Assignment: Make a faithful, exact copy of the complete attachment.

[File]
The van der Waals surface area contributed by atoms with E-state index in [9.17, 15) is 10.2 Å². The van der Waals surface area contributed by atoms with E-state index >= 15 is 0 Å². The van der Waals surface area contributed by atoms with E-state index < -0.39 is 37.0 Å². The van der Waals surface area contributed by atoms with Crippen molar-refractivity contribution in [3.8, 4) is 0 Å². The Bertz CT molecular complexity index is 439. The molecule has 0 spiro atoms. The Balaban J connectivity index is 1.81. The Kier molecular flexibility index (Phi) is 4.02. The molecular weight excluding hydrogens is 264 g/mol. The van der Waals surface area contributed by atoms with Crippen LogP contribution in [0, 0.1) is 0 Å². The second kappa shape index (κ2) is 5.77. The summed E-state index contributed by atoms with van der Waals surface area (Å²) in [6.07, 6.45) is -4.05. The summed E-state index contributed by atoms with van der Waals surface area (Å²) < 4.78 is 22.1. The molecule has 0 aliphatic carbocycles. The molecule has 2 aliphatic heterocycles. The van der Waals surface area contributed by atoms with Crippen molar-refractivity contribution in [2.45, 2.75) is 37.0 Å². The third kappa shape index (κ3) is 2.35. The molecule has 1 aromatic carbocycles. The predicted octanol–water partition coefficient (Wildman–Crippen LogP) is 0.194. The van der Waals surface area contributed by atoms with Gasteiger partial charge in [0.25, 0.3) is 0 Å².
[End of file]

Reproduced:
The van der Waals surface area contributed by atoms with E-state index in [9.17, 15) is 10.2 Å². The van der Waals surface area contributed by atoms with E-state index >= 15 is 0 Å². The van der Waals surface area contributed by atoms with E-state index < -0.39 is 37.0 Å². The van der Waals surface area contributed by atoms with Crippen molar-refractivity contribution in [3.8, 4) is 0 Å². The Bertz CT molecular complexity index is 439. The molecule has 0 spiro atoms. The Balaban J connectivity index is 1.81. The Kier molecular flexibility index (Phi) is 4.02. The molecular weight excluding hydrogens is 264 g/mol. The van der Waals surface area contributed by atoms with Crippen LogP contribution in [0, 0.1) is 0 Å². The second kappa shape index (κ2) is 5.77. The summed E-state index contributed by atoms with van der Waals surface area (Å²) in [6.07, 6.45) is -4.05. The summed E-state index contributed by atoms with van der Waals surface area (Å²) < 4.78 is 22.1. The molecule has 0 aliphatic carbocycles. The molecule has 2 aliphatic heterocycles. The van der Waals surface area contributed by atoms with Crippen molar-refractivity contribution in [2.45, 2.75) is 37.0 Å². The third kappa shape index (κ3) is 2.35. The molecule has 1 aromatic carbocycles. The predicted octanol–water partition coefficient (Wildman–Crippen LogP) is 0.194. The van der Waals surface area contributed by atoms with Gasteiger partial charge in [0.25, 0.3) is 0 Å².